UK Medical Negligence Solicitors – Neonatal Conditions – Compensation Claims

Neonatal conditions give rise to numerous claims every year. Medical negligence solicitors take legal action for compensation on a frequent basis. Most of these conditions should be obvious to healthcare professionals giving medical negligence solicitors the opportunity to claim substantial damages.

Neonatal conditions are medical problems that occur to an infant shortly after birth. All healthcare professionals who take care of new-born children including doctors, nurses and midwives should be trained to recognise the symptoms and should be on the lookout for these conditions some of which have catastrophic consequences for the victim and their families, including severe mental impairment: –

Kernicterus & Hyperbilirubinaemia

These neonatal conditions can have severe consequences for a new-born in the form of an injury that is identical to cerebral palsy. Both of these conditions are easily curable if diagnosed at an early stage by medical professionals. Failure to identify the symptoms of kernicterus & hyperbilirubinaemia thereby facilitating a cure usually amounts to medical negligence.

Hip Dysplasia

This condition is a dislocation of the hip joint in infants that may go undiagnosed for a long period thereby causing permanent damage which may not be possible to rectify with surgery. In general terms, the later the diagnosis, the more residual disability will remain even after surgical intervention. All those medical personel involved in the care of newborn children and infants should be aware of this relatively common condition and should be on the lookout for hip dysplasia from birth onwards. Failure to recognise hip dysplasia by healthcare professionals is often a clinical error which may give medical negligence solicitors the opportunity to claim substantial damages for personal injury.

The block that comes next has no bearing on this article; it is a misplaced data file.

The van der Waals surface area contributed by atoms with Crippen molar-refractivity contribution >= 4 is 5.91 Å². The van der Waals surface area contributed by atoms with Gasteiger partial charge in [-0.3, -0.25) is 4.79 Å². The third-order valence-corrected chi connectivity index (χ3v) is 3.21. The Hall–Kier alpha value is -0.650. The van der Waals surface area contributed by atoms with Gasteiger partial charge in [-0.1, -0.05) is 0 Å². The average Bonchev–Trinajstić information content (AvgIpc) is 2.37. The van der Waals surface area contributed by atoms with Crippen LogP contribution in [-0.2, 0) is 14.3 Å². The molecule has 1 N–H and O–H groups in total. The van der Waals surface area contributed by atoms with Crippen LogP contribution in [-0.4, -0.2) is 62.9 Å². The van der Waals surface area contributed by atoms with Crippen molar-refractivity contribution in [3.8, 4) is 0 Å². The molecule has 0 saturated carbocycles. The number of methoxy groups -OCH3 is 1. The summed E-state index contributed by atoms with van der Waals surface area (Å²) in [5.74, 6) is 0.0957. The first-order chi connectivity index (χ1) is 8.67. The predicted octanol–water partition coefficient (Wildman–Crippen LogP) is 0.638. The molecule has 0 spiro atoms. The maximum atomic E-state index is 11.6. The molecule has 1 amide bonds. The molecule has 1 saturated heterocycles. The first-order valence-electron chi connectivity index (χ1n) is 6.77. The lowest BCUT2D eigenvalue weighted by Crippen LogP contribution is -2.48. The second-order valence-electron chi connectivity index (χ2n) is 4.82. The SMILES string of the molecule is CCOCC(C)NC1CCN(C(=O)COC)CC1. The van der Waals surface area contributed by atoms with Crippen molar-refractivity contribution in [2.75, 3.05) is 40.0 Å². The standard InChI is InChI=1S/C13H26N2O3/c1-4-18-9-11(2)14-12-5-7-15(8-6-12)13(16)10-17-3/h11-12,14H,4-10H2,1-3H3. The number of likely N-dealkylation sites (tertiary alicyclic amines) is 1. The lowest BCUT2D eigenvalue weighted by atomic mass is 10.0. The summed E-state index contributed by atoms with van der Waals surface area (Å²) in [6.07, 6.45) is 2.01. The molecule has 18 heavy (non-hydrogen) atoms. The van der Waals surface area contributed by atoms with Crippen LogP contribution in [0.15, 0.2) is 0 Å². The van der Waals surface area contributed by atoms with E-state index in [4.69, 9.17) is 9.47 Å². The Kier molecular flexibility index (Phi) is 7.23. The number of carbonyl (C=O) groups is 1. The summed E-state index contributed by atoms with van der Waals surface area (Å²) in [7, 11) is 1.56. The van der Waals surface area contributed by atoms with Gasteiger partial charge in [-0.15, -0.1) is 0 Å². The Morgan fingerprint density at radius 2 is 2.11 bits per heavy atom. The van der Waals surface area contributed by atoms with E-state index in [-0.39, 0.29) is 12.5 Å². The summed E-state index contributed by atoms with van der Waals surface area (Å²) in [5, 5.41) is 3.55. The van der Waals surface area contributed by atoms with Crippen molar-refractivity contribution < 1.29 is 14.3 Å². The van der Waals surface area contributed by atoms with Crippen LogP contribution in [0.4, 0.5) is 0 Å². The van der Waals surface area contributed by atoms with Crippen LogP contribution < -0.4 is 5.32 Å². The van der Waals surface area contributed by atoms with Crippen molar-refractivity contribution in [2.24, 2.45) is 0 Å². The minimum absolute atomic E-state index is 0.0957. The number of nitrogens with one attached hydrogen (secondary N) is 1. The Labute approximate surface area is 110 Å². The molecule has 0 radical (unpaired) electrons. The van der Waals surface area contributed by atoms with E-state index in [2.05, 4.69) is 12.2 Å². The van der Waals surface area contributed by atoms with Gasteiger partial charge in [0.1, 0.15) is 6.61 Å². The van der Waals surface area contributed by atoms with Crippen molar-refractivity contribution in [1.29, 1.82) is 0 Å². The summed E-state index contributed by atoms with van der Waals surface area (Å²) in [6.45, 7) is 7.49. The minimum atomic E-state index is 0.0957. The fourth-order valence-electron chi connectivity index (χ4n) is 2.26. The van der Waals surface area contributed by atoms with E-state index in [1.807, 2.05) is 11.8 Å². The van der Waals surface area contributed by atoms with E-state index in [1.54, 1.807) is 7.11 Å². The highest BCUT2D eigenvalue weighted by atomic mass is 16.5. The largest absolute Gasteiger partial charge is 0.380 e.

This condition is caused by low levels of glucose in an infants blood stream which if undiagnosed and untreated may lead to brain damage. Failure to recognise the symptoms of hypoglycaemia by healthcare professionals may amount to medical negligence.